At first, Zea plans to avoid Prince Kevon at all costs. She wants to keep her head low, quietly advance, find what she needs in the palace and purposely fail to go home so that the coup can begin.
But she quickly discovers he won’t leave her alone, continually inviting her to private alone time, which only raises her further into the spotlight.
She soon discovers the prince isn’t at all what she thought he was, and she begins to wonder if removing the monarchy is the right move after all.
But the Red Runners are monitoring her, and they’ll know if her convictions begin to waiver. And if they do, they might storm the palace anyway, killing Kevon in the process and ruining any shot Zea might have at fixing the Harvesters plight.
There are four major trials that Zea participates in throughout Book 1 of The Princess Trials. The first is medical screening, to make sure she is not with child or infertile. From the girls that pass, only four from her city will be chosen out of thousands.
The second is a televised audition where a Caesar Flickerman type character interviews all the ladies and a popular vote is taken to see who advances to the first real trial.
The third event is a competition that challenges the ladies to complete a task, and the first person to finish gets an exclusive date with Prince Kevon. I’ll not spoil any of the details. No elimination takes place here.
Following the above events and a special ball, there is once again a culling of the numbers by popular vote.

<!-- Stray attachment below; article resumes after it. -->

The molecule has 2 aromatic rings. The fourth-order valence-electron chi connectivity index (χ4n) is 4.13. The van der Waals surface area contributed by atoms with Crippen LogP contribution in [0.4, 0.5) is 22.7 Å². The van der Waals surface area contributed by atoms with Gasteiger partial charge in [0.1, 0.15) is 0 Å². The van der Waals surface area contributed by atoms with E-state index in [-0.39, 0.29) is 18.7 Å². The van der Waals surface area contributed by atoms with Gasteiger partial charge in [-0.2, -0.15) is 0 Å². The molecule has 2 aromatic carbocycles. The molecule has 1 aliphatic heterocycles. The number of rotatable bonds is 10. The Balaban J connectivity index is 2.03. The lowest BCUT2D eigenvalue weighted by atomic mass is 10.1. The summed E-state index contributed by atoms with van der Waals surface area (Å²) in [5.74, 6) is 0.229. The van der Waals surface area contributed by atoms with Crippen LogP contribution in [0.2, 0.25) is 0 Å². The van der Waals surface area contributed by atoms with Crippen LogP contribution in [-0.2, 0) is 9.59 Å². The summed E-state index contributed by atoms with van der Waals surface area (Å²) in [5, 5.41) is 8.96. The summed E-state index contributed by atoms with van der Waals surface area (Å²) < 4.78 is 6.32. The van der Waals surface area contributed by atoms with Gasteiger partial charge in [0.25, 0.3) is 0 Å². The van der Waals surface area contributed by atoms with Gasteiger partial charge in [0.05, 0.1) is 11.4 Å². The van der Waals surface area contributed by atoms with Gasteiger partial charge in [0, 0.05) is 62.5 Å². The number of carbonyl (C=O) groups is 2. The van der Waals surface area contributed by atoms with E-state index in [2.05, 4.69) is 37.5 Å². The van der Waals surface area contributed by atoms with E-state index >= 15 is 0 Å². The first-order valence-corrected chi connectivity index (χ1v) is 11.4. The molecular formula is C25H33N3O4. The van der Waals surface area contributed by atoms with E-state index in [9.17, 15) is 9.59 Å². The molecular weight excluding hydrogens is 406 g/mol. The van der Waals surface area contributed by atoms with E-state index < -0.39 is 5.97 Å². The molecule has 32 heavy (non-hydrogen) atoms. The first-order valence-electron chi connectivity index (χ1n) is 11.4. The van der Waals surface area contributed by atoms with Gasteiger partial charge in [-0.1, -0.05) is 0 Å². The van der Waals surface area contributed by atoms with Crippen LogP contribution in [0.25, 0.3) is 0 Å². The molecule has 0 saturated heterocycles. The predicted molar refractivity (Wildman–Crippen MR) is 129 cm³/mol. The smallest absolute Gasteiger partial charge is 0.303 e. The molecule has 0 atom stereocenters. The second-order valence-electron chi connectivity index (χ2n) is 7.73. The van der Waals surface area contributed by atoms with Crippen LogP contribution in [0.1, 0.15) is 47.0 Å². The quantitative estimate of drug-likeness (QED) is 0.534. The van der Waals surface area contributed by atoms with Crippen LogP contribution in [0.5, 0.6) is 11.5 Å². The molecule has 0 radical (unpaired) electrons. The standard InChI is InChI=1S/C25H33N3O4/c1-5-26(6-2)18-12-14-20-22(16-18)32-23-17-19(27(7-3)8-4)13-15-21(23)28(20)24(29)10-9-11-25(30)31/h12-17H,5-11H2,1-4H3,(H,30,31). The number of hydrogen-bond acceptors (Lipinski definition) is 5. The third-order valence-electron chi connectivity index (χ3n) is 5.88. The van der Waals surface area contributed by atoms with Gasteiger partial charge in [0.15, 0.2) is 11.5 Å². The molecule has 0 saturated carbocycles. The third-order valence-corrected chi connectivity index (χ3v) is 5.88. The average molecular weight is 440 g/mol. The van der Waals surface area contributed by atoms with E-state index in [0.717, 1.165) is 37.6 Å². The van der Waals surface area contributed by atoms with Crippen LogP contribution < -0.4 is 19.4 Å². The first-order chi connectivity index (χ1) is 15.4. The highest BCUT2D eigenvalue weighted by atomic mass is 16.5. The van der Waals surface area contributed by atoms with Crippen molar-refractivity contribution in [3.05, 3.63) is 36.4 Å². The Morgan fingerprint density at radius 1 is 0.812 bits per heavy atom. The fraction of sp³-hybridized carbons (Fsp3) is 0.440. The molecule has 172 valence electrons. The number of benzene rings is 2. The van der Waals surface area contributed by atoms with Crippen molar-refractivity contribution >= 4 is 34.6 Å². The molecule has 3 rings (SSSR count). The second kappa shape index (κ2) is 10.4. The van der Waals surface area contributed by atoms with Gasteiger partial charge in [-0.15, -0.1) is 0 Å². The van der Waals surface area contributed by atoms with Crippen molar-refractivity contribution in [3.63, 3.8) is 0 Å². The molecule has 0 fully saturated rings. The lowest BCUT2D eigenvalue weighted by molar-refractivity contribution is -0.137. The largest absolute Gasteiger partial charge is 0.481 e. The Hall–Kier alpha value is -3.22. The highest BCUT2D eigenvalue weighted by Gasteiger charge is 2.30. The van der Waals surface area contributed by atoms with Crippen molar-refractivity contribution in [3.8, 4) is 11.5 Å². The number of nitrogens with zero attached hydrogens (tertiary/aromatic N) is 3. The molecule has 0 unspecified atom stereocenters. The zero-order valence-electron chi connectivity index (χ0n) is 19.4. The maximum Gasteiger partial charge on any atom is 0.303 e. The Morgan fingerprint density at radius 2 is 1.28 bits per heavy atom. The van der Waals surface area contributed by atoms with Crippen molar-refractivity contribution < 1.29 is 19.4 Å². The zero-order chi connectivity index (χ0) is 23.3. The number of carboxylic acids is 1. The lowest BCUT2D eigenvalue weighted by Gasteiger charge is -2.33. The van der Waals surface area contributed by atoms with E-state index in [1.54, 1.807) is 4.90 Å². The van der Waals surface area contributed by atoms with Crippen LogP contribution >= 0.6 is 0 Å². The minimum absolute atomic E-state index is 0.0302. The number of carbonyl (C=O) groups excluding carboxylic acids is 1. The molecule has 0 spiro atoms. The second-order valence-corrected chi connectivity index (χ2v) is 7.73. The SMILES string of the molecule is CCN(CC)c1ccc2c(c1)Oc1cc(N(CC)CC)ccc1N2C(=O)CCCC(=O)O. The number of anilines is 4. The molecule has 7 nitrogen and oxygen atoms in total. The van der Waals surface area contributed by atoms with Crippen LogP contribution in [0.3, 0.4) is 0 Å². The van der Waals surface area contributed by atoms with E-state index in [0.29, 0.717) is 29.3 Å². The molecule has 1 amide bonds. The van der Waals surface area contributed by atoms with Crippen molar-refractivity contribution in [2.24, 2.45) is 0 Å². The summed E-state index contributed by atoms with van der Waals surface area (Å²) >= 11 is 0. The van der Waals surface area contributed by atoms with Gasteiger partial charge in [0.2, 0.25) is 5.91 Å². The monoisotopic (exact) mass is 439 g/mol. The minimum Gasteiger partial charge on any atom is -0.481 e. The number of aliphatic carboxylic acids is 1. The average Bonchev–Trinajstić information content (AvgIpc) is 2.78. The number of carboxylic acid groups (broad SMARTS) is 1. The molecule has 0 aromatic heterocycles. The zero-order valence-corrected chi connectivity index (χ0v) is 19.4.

And finally there’s an adrenaline pumping explosive moment that will rock your socks off.
The Differences & Similarities
Unlike The Selection, eliminating your opponents by any means necessary is highly encouraged. There are no nice girls, and everyone, and I mean absolutely everyone, is out for themselves.
Shame them, embarrass them, manipulate them, yes, even kill them. If you can eliminate the competition, the crown is in the proverbial bag.
Like The Selection, there is romance and a competition to become the next princess.
Unlike The Selection, the competition is in the hands of the viewers, and when the media is constantly spinning their own tale, many times outright fabricating events that never happened, the odds are stacked against our heroine.
Like The Hunger Games, there is a rebel alliance, and they want to topple the way of life for those who reap the benefits of the oppressed.
Unlike The Hunger Games, participation is the games is voluntary and death is not the expected outcome, though it is a high possibility.
Like the Hunger Games, changes to the rules may come in many unexpected and shocking ways.
Get this book.
You need this book.
I promise you’re going to love it.
I stayed up until 2 AM reading this book because I couldn’t put it down. Anyone who knows me, knows I don’t give up my sleep easily. I hoard my hours of sleep like a dragon hoards gold, and for me to sacrifice it for The Princess Trials is high praise indeed.
Looking for more great reviews?
Check out my review of Unravel the Dusk by Elizabeth Lim.